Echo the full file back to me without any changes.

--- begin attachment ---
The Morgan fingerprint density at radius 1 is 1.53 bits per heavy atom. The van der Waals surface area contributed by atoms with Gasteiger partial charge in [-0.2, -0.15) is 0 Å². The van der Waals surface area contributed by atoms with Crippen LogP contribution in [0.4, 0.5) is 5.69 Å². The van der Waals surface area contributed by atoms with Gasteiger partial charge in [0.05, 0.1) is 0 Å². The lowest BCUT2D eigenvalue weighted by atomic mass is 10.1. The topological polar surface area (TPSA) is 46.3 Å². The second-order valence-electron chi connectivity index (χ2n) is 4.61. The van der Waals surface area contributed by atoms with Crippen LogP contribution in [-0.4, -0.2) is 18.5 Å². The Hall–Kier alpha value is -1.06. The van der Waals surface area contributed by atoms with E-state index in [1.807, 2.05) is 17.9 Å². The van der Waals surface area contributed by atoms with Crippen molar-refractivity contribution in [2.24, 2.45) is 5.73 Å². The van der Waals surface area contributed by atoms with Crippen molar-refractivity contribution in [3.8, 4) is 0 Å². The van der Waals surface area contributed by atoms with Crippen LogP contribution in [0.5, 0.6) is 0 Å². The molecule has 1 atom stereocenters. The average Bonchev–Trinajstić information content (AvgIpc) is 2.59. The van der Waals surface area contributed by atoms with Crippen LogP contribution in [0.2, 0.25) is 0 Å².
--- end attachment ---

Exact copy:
The Morgan fingerprint density at radius 1 is 1.53 bits per heavy atom. The van der Waals surface area contributed by atoms with Gasteiger partial charge in [-0.2, -0.15) is 0 Å². The van der Waals surface area contributed by atoms with Crippen LogP contribution in [0.4, 0.5) is 5.69 Å². The van der Waals surface area contributed by atoms with Gasteiger partial charge in [0.05, 0.1) is 0 Å². The lowest BCUT2D eigenvalue weighted by atomic mass is 10.1. The topological polar surface area (TPSA) is 46.3 Å². The second-order valence-electron chi connectivity index (χ2n) is 4.61. The van der Waals surface area contributed by atoms with Crippen LogP contribution in [-0.4, -0.2) is 18.5 Å². The Hall–Kier alpha value is -1.06. The van der Waals surface area contributed by atoms with E-state index in [1.807, 2.05) is 17.9 Å². The van der Waals surface area contributed by atoms with Crippen molar-refractivity contribution in [2.24, 2.45) is 5.73 Å². The van der Waals surface area contributed by atoms with Crippen molar-refractivity contribution in [3.8, 4) is 0 Å². The van der Waals surface area contributed by atoms with Crippen LogP contribution in [0.5, 0.6) is 0 Å². The molecule has 1 atom stereocenters. The average Bonchev–Trinajstić information content (AvgIpc) is 2.59. The van der Waals surface area contributed by atoms with Crippen LogP contribution in [0.2, 0.25) is 0 Å².